By Carole on Jan 20, 2012
The GOP primary process isn't going according to the usual script. Longtime frontrunner Mitt Romney is stumbling at just the wrong time and no longer looks like the presumptive nominee, Newt Gingrich is surging again but after so many ups and downs, his prospects seem as unstable as his temperament. Ron Paul keeps raising enough money to remain in the race and play a serious spoiler role in state after state. And Rick Santorum, buoyed by the recent news that he actually won in Iowa, has become the anti-Newt in the race to be the anti-Romney. Could these characters and their campaigns be just the opening scenes in what may be a summer blockbuster - a brokered Republican Convention?
A brokered convention, one at which no single candidate has secured enough delegates to win the nomination, would release all delegates won during state primaries and caucuses from their obligation to vote for a particular candidate. Starting from scratch, the nominee would then be chosen via contested ballots instead of the usual anti-climactic roll call and the contenders would not be limited to the candidates who participated in the primaries and caucuses.
Granted, the idea of a brokered convention comes up during almost every election cycle as it brings some unpredictability and excitement to a traditionally dull process. But this year, the inability of Governor Romney to close the deal after 5 years of campaigning combined with three other candidates who each have strong support from different segments of the party's base makes the possibility more likely than it has been in quite some time.
On today's Morning Joe program on MSNBC, host Joe Scarborough claimed that he's "been talking quietly to the most powerful, I think, conservative movers-and-shakers in Washington over the past couple weeks, trying to get their read...Every single one I've spoken to is trying to figure out a way to get to a brokered convention."
That seems to be supported by the fact that many conservative leaders have so far declined to endorse any of the current candidates. Recently tea party favorite Sarah Palin even went so far as to encourage votes for Speaker Gingrich in tomorrow's South Carolina primary. She did so not as part of an official endorsement of the former Speaker of the House, but because she wants the primary process to continue without a clear victor.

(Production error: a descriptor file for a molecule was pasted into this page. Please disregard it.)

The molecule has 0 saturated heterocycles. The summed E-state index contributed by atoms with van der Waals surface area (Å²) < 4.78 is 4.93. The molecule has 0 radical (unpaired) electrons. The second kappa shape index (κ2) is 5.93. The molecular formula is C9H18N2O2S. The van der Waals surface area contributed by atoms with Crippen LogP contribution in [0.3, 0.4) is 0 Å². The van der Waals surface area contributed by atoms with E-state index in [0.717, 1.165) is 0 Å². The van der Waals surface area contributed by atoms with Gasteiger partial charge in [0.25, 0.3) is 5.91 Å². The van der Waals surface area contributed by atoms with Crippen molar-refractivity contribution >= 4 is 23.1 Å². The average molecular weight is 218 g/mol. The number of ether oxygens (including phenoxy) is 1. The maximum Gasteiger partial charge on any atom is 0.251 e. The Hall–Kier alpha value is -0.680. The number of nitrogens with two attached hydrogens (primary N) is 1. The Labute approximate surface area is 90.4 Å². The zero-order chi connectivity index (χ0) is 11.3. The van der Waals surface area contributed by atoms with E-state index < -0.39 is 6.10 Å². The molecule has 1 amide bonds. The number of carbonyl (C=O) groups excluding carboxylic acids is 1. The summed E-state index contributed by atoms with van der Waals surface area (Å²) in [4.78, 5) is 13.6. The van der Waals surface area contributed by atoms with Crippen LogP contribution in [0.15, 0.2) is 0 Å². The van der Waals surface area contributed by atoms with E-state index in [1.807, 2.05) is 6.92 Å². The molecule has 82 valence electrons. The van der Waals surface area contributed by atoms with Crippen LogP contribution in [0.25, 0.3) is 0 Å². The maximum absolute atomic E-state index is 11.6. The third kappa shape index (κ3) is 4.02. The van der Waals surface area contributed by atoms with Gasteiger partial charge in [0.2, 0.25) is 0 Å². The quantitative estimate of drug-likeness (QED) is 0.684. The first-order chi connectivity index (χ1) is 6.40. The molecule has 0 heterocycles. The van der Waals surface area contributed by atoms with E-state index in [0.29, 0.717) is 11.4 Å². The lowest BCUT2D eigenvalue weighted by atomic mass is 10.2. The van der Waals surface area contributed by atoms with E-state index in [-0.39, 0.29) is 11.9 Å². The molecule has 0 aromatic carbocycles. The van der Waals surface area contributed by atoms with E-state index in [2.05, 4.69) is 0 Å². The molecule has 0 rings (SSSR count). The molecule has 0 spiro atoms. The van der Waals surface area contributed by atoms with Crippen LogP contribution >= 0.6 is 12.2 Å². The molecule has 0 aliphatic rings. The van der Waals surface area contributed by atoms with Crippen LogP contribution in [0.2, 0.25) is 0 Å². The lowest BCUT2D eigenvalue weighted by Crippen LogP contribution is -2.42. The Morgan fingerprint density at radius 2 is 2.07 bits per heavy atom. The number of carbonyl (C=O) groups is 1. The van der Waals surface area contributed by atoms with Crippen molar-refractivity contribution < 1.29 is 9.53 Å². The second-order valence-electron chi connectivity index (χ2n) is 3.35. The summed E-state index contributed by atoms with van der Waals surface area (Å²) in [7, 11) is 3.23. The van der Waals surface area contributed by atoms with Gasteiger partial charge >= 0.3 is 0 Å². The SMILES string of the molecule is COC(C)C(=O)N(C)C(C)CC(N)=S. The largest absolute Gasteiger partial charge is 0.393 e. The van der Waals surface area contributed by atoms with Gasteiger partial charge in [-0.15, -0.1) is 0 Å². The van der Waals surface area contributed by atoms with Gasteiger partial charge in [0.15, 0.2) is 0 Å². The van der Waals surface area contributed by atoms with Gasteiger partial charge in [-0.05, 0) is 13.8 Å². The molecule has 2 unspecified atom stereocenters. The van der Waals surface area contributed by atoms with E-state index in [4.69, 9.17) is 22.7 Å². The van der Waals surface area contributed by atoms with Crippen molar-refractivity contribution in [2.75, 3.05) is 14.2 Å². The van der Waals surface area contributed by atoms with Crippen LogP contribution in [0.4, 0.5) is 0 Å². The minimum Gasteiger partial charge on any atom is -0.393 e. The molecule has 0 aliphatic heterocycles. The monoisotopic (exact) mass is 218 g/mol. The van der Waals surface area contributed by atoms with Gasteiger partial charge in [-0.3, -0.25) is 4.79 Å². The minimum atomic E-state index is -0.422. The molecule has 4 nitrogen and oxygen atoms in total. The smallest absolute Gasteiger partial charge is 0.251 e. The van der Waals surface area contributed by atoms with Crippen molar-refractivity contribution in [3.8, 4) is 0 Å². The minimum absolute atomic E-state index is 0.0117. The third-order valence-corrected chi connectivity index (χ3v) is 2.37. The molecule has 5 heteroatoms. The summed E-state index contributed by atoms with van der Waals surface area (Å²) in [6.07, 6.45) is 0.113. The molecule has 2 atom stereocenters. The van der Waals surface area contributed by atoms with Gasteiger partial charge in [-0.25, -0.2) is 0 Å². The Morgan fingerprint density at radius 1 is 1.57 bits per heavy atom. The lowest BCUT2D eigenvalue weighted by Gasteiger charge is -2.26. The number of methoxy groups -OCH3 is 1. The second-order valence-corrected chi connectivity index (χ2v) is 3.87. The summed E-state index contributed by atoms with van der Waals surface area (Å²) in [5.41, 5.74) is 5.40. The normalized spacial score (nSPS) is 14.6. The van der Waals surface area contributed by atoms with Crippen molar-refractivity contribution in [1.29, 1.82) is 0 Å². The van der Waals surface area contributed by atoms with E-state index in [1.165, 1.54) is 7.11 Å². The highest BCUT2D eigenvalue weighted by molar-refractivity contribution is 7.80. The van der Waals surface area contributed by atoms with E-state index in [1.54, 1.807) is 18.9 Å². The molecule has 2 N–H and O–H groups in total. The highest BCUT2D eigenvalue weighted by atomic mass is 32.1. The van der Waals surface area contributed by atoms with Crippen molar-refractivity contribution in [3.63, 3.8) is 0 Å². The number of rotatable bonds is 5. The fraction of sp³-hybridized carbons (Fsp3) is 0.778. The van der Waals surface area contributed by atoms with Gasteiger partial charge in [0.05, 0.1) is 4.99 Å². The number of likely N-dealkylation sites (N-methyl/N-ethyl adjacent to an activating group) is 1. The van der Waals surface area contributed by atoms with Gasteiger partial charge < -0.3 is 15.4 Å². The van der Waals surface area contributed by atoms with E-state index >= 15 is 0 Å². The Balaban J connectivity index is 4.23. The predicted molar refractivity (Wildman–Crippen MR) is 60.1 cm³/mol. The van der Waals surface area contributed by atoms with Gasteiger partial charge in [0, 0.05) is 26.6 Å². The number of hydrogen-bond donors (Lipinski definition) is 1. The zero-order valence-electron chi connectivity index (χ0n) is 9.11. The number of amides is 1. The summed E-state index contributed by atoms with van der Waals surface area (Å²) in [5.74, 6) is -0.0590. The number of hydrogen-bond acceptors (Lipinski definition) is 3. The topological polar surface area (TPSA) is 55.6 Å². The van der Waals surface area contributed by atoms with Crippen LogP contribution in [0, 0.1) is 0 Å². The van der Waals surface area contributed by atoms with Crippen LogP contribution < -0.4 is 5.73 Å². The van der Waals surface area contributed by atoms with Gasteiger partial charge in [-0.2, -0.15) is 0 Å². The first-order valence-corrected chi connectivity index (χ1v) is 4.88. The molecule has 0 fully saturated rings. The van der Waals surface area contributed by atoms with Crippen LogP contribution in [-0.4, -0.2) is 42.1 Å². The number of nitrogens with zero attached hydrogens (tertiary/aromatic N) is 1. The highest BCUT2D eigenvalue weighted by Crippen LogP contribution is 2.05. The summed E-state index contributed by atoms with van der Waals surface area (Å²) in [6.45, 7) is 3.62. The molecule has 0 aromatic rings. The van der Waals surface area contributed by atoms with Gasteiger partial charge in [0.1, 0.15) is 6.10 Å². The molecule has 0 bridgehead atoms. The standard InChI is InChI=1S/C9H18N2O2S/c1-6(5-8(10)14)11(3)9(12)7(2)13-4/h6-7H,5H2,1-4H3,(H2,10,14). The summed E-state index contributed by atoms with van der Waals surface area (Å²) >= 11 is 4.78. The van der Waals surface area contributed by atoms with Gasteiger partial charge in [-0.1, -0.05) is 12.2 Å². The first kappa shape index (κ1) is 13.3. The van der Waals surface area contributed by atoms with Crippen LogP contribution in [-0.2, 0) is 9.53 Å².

Certainly the desire for a brokered convention would explain why the tea party movement, so instrumental in securing Republican gains in the 2010 mid term elections, seems to be on the sidelines during the early phases of the 2012 campaign.
The conservative website BigGovernment.com has gone as far as listing their Top Ten Republican Candidates for President in a Brokered Convention offering a list of dynamic individuals with strong conservative records that could capture the nomination and the imagination of the nation.
And that just might be the best reason to hope for a brokered convention no matter whether the eventual nominee is one of the current candidates or someone else. During this time in our nation's history when the upcoming election is so very important to all our lives, the electorate seems less and less interested in politics. Cynicism and apathy are running rampant and, as the 2008 election proved, many are only interested in who puts on the best show not who has the best ideas and the ability to implement them.
A brokered convention in Tampa this August may be just the kind of "Must See TV" that gets voters to wake up and pay attention so they can make a more informed decision in November.
|« Obama's Running For Another First Term||Perfect Candidates Don't Make Perfect Presidents »|